Luther and Calvin on Predestination (Church History) 5 [Finale]

iruo April 3, 20230 Comments

Hi everyone! What’s good Still on Church History with the theme, Luther and Calvin on Predestination. Let’s pick it up where we left off.

PS: If you haven’t read the prequels, please do.

Let’s get right to it!

Calvin and Luther on Predestination

Calvin stands tall on the verse in Romans, Jacob have I loved, Esau have I hated. He says this opens up the question that we have to ask: why did God not choose everyone to salvation? Again, like so many in the reformation era, Calvin’s conclusion is that God in is infinite wisdom and mercy is not to be held to our standard as to why he has not saved everyone. He points out elsewhere that, of course, the only alternative to the idea that God was not somehow choosing or passing over those whom he chose to save is to either embrace a universal salvation that God is somehow saving everyone or tp embrace the idea that somehow God is unable to save everyone and He lost a few along the way.

So, unlike Luther, Calvin is willing to stare that in the face and is willing to deal with the authority problem of what is called theodicy or the problem of evil; why is there evil in this world, why has God not put it all to rights immediately, and why those God allow those who are evil people to continue even to their own damnation. His conclusion is more pastoral than it might seem. Calvin’s concern primarily with this doctrine of Predestination is not so much determining who is the elect. Calvin never goes there. He does not believe it is within our jurisdiction to do so, he does not affirm that it is within our capabilities to determine such, rather he says only God alone knows.

However, for Calvin, it is more about confidence in the pristine word and in the Gospel. He affirmed that if a pastor preaches and, let’s say hypothetically, half come to the Gospel and half do not, the question has to be asked, “what happened, why did the half that did not come to salvation fail to respond positively to the Gospel?” And Calvin’s answer, resting entirely on Romas 9, although there are other scriptures as well, is that God has chosen at this point not to save. Now, one of the things people miss here, of course, is that some allege that for Calvin, this makes you entirely incapable of sharing the Gospel; the old frozen /chosen mythology.


The idea that some of those who embrace some level of understanding of the doctrine of Predestination somehow sit back and say, well, I am elect, God will save whom He saves, it doesn’t matter. Calvin doesn’t see it that way, he argues from start to the end of his life that the doctrine of Predestination can be discussed as a locus of the discussion of the Christian life. we have to say if I have faith, if I exhibit this, I can rest confidently on the fact that God has saved me. I am not about my own salvation here. The Christian life is hard, sanctification is piecemeal. So, we can all sit back and say if I am not seeing sanctification with the speed, with the quality that I expect it to be in my life, God is about me, long before I was about Him.

God has chosen me, therefore, I can rest assured in that reality. My conscience is not terrified, trying to determine if I am one of the elect, but rather, if I see the exhibition of faith at all in my life, I can know that it wasn’t put there by a figment of my own imagination. When it comes to evangelism, when it comes to the preached word, when it comes to missionary work, we might say in the modern world, Calvin actually will argue that the doctrine of Predestination under guards that call to ministry. In a strange twist, Calvin in many ways is the farthest from the frozen/chosen school of thought than you can ever imagine. For him, it’s not up to the preacher, it’s not up to my faithfulness for the Gospel to go forth, rather he says, I can preach, I can teach, I can tell anyone, no matter how seemingly far off the might be, about the Gospel because God is the one who saves. and he is hopeful and optimistic that God works through the ordinary means of the preached word in the ministry of the Church.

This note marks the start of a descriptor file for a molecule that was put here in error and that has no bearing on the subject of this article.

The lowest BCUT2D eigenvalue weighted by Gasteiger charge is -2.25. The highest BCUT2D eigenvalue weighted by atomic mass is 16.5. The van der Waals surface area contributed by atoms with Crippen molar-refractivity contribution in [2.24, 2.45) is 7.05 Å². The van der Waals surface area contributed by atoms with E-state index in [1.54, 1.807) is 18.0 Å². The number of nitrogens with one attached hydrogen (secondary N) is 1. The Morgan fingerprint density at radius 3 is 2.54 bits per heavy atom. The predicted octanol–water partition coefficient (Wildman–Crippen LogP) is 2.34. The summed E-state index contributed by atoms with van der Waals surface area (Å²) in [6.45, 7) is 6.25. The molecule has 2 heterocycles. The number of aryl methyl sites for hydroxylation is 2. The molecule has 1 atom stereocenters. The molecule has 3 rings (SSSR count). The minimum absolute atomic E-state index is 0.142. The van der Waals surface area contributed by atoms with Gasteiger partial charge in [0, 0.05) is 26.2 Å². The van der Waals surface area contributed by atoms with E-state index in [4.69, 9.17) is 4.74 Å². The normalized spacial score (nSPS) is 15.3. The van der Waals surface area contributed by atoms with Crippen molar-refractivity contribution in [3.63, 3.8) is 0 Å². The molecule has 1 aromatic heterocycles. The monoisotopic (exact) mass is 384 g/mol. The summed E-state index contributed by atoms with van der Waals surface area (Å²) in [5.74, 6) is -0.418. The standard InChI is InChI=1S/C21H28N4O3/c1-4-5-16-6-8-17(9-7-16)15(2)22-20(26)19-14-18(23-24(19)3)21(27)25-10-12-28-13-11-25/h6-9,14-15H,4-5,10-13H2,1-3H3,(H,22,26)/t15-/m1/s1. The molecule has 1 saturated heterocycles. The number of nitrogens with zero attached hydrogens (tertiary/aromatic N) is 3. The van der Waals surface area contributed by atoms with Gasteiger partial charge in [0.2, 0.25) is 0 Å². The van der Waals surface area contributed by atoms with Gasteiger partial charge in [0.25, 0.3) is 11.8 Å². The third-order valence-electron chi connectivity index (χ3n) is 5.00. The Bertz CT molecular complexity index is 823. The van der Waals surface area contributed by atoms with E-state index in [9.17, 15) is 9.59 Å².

Conclusively, Luther and Calvin in a strange way share many of the same principles on the doctrine of Predestination. Where they differ though is in their application of it. The former is ever really hesitant to ever really talk about this doctrine in any capacity, other than to say, you did not save yourself, instead, he will argue on justification, on the terror of the law and on the Promise of the Gospel. So established, Luther never really liked to talk about the doctrine of Predestination. Calvin on the other hand, is open to talk about the doctrine of Predestination. He did talk about it. He loved for it to be a part of our ongoing conversations about the Biblical witness. This has created a trajectory in different directions.

We see this worked out in the legacy of Lutheranism on the one hand and the legacy of the Reformed faith on the other. Lutherans until this day are entirely hesitant to talk about the doctrine of Predestination and in some cases, they all deny vociferously that they share much if the same doctrine that Calvin does. The Reformed Faith, by and large though, those who rest in large part of the teachings of Calvin, as well as others are not frightened away from the discussion, In some ways, they’ll even talk about it just as often as they want. It is for this reason, frankly, that the doctrine of Predestination has, perhaps, become, in some ways, wrapped up entirely as part of the Reformed tradition. Although so many of the reformers taught this doctrine and believed it, it’s in the application of this doctrine that we see a split, a change of direction, and that change is in many ways still in

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Credit: Ryan Reeves.

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